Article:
Saturday, June 16, 2007

In the garden

I've always been intrigued with the story of Eden. I've brooded over it and written about it many times, trying to tease out some other interpretation besides crime and punishment.

Adam, God's first human creation, was pretty much coddled by God—fed, protected, cherished, given special benefits. He received a mate because he was lonely, and, he didn't have much to do to earn his keep. He was spoiled. rotten.

It's not rocket science to predict that the only stated rule would be disobeyed. One of the hardest jobs for a parent is to enforce the standards and inflict consequences. Without that structure the child grows up undisciplined, unruly, and unprepared for life outside the home. The consequence in Adam's case was life outside the home. Only there, without all the props and privileges of the garden, would he learn how life really works.

I think we've taken that story and twisted it inside out. We've assumed that obedience and perfection are the points here, when it may be that listening to the advice of one with more knowledge and experience is the point.

Eating fruit that gave useless knowledge (of good and evil) did not kill Adam, but it certainly messed with his mind. He noticed he was naked and felt shame. He noticed he had disobeyed and felt shame and fear. He reacted to both in ways that were easily detected, and when challenged, he blamed his wife. She in turn blamed the snake. Neither had ever experienced guilt before, yet both knew instinctively the worst way to assuage it... blame someone else.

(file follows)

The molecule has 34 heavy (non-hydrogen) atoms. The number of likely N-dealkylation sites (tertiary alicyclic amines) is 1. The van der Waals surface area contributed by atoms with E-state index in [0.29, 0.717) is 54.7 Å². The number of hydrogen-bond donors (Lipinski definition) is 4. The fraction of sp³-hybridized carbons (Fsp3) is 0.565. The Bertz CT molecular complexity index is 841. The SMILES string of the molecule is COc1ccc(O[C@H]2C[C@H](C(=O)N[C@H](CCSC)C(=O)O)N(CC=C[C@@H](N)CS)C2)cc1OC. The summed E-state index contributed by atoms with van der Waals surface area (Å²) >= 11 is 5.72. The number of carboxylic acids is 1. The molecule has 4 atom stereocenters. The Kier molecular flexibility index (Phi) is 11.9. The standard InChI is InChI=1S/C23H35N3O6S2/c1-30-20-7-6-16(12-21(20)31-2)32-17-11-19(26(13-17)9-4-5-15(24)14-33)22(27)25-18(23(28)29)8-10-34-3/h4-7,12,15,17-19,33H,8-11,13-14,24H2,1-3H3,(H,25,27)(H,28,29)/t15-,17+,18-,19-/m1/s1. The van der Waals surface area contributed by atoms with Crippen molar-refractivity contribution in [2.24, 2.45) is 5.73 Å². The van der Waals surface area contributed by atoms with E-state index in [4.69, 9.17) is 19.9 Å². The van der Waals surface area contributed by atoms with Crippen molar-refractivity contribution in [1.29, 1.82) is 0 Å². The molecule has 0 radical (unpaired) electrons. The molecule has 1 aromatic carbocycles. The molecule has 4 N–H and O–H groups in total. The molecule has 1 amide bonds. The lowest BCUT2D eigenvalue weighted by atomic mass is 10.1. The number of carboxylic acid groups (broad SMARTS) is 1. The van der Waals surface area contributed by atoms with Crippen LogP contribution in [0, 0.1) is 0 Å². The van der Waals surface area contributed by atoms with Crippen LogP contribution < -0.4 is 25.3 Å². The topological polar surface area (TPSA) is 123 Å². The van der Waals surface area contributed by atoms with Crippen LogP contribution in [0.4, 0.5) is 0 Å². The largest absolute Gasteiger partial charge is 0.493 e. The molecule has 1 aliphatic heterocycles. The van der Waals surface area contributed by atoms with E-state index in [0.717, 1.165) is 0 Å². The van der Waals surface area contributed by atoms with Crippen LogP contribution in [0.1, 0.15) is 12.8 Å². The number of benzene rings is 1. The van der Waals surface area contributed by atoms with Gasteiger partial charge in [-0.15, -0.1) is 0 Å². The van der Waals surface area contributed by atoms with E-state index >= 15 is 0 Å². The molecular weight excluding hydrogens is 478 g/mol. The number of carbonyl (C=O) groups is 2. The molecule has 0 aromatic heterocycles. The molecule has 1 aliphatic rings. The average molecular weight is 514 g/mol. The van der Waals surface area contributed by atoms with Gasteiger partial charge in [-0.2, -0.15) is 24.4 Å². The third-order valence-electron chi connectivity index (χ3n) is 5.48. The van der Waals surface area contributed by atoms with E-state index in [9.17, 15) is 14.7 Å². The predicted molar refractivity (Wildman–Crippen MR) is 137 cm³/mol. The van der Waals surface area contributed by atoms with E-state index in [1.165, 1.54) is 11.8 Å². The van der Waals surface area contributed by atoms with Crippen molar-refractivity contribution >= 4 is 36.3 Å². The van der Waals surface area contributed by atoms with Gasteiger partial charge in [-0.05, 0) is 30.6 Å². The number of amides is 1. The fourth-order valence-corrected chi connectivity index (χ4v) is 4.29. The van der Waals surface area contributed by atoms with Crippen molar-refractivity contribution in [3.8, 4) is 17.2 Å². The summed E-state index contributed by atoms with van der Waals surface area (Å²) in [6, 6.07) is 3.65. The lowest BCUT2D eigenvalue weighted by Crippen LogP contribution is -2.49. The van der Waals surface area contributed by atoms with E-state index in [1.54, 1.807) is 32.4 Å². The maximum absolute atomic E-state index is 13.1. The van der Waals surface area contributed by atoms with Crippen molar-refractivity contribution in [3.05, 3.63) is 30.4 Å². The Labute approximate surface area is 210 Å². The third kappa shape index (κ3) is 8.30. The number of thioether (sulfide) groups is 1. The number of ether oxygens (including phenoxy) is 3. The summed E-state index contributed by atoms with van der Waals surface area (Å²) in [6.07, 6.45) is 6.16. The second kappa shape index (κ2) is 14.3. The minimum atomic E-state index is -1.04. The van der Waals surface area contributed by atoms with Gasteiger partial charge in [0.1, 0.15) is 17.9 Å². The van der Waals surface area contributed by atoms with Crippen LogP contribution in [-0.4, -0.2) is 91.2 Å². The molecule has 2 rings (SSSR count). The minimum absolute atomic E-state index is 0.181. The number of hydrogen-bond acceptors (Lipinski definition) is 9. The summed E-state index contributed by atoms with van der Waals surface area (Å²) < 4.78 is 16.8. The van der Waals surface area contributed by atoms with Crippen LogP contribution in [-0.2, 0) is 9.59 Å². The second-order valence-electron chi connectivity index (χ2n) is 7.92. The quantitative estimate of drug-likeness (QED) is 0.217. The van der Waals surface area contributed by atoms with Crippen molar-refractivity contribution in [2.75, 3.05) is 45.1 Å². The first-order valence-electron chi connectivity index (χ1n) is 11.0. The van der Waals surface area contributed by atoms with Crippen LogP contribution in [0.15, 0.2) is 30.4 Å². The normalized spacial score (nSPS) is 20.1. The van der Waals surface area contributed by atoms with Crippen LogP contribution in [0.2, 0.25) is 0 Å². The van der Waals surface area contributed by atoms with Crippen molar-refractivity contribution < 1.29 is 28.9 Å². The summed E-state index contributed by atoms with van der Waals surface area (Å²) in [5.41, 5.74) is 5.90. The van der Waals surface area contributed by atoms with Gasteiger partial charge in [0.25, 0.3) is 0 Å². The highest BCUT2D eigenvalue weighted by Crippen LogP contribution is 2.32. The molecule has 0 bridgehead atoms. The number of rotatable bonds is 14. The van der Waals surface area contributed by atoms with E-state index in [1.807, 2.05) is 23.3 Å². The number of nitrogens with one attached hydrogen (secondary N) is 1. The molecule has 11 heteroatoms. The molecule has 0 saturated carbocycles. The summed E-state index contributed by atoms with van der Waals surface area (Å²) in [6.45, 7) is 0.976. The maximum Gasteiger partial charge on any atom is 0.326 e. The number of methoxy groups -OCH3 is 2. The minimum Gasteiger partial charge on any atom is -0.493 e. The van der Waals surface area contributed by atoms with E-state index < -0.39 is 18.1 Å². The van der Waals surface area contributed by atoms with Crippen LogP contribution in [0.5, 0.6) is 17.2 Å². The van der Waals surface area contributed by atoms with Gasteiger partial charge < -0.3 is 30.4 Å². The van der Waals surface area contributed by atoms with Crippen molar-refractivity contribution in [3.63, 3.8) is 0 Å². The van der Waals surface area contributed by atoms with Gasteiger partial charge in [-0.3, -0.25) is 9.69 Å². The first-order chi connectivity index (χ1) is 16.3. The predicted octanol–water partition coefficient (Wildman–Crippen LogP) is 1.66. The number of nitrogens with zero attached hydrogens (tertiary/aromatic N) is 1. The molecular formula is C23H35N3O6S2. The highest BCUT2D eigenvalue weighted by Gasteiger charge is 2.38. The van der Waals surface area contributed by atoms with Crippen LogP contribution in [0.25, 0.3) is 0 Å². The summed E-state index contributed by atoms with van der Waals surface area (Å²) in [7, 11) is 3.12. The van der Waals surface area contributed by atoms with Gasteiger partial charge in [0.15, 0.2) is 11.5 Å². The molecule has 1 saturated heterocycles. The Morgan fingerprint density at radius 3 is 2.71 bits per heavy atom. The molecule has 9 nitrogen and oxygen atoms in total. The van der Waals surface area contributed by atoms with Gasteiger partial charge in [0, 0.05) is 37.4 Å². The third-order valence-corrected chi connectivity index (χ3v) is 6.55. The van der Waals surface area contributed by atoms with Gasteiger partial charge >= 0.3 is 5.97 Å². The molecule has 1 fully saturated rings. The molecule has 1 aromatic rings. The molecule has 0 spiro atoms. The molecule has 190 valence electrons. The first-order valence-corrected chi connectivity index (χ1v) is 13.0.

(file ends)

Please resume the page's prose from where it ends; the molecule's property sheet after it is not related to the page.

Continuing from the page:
A new life outside... totally new experiences, opportunities to learn for themselves, to work and earn their own living, to trust each other, rely on each other, support each other, rather than blame each other... those were the consequences.

2 comments:

Jill said...

The insight that sin essentially messes with your mind is a useful one as is the idea that the consequence of Eve's misstep is really being given an opportunity to learn a different way past that blockage.

See, this is why I keep stopping by your blog. You make wonderful contributions to my thinking each day.

Bluestone Farm said...

I love, love, love the Adam and Eve sequence! As usual, your art is outstanding, moving, intriguing. And the writing is keeping pace with the art ...

CG